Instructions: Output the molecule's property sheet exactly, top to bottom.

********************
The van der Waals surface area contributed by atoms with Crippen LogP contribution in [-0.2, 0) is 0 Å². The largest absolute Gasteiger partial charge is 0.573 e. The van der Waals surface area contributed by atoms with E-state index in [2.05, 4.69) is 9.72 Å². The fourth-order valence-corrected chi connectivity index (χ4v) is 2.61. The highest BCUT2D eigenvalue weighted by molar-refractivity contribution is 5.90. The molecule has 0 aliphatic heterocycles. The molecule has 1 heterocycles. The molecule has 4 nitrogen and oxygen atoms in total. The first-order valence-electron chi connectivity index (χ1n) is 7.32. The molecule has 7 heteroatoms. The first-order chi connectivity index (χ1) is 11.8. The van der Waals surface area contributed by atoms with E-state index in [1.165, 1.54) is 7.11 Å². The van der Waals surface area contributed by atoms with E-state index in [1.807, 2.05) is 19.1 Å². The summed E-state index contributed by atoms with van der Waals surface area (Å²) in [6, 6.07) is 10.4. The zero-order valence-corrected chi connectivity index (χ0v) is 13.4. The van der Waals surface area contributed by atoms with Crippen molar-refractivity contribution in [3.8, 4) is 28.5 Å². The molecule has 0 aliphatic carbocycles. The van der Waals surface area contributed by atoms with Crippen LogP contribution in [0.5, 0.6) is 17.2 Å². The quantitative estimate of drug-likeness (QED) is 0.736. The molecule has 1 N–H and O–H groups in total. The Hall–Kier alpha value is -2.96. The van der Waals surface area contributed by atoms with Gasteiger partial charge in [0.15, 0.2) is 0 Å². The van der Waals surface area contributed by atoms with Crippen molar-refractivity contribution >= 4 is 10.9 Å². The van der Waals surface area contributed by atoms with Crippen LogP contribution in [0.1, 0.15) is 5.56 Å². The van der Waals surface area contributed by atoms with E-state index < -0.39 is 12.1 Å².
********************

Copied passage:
The van der Waals surface area contributed by atoms with Crippen LogP contribution in [-0.2, 0) is 0 Å². The largest absolute Gasteiger partial charge is 0.573 e. The van der Waals surface area contributed by atoms with E-state index in [2.05, 4.69) is 9.72 Å². The fourth-order valence-corrected chi connectivity index (χ4v) is 2.61. The highest BCUT2D eigenvalue weighted by molar-refractivity contribution is 5.90. The molecule has 0 aliphatic heterocycles. The molecule has 1 heterocycles. The molecule has 4 nitrogen and oxygen atoms in total. The first-order valence-electron chi connectivity index (χ1n) is 7.32. The molecule has 7 heteroatoms. The first-order chi connectivity index (χ1) is 11.8. The van der Waals surface area contributed by atoms with E-state index in [1.165, 1.54) is 7.11 Å². The van der Waals surface area contributed by atoms with E-state index in [1.807, 2.05) is 19.1 Å². The summed E-state index contributed by atoms with van der Waals surface area (Å²) in [6, 6.07) is 10.4. The zero-order valence-corrected chi connectivity index (χ0v) is 13.4. The van der Waals surface area contributed by atoms with Crippen molar-refractivity contribution in [3.8, 4) is 28.5 Å². The molecule has 0 aliphatic carbocycles. The van der Waals surface area contributed by atoms with Crippen LogP contribution in [0.5, 0.6) is 17.2 Å². The quantitative estimate of drug-likeness (QED) is 0.736. The molecule has 1 N–H and O–H groups in total. The Hall–Kier alpha value is -2.96. The van der Waals surface area contributed by atoms with Gasteiger partial charge in [0.15, 0.2) is 0 Å². The van der Waals surface area contributed by atoms with Crippen molar-refractivity contribution >= 4 is 10.9 Å². The van der Waals surface area contributed by atoms with Crippen LogP contribution in [0.1, 0.15) is 5.56 Å². The van der Waals surface area contributed by atoms with E-state index < -0.39 is 12.1 Å².